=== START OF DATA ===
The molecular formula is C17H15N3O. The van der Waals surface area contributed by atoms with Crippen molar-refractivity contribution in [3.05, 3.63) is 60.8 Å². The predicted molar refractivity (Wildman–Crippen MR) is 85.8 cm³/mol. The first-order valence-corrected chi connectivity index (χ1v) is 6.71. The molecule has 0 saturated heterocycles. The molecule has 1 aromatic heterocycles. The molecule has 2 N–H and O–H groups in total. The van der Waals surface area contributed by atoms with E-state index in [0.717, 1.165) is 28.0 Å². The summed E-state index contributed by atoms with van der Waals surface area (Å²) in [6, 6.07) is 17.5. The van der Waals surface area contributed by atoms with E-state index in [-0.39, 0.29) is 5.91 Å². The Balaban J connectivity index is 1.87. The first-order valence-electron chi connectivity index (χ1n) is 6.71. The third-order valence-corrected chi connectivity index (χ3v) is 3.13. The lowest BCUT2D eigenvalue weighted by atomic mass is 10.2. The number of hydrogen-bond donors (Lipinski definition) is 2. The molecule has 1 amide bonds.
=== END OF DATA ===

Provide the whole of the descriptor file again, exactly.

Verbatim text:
The molecular formula is C17H15N3O. The van der Waals surface area contributed by atoms with Crippen molar-refractivity contribution in [3.05, 3.63) is 60.8 Å². The predicted molar refractivity (Wildman–Crippen MR) is 85.8 cm³/mol. The first-order valence-corrected chi connectivity index (χ1v) is 6.71. The molecule has 0 saturated heterocycles. The molecule has 1 aromatic heterocycles. The molecule has 2 N–H and O–H groups in total. The van der Waals surface area contributed by atoms with E-state index in [0.717, 1.165) is 28.0 Å². The summed E-state index contributed by atoms with van der Waals surface area (Å²) in [6, 6.07) is 17.5. The van der Waals surface area contributed by atoms with E-state index in [-0.39, 0.29) is 5.91 Å². The Balaban J connectivity index is 1.87. The first-order valence-electron chi connectivity index (χ1n) is 6.71. The third-order valence-corrected chi connectivity index (χ3v) is 3.13. The lowest BCUT2D eigenvalue weighted by atomic mass is 10.2. The number of hydrogen-bond donors (Lipinski definition) is 2. The molecule has 1 amide bonds.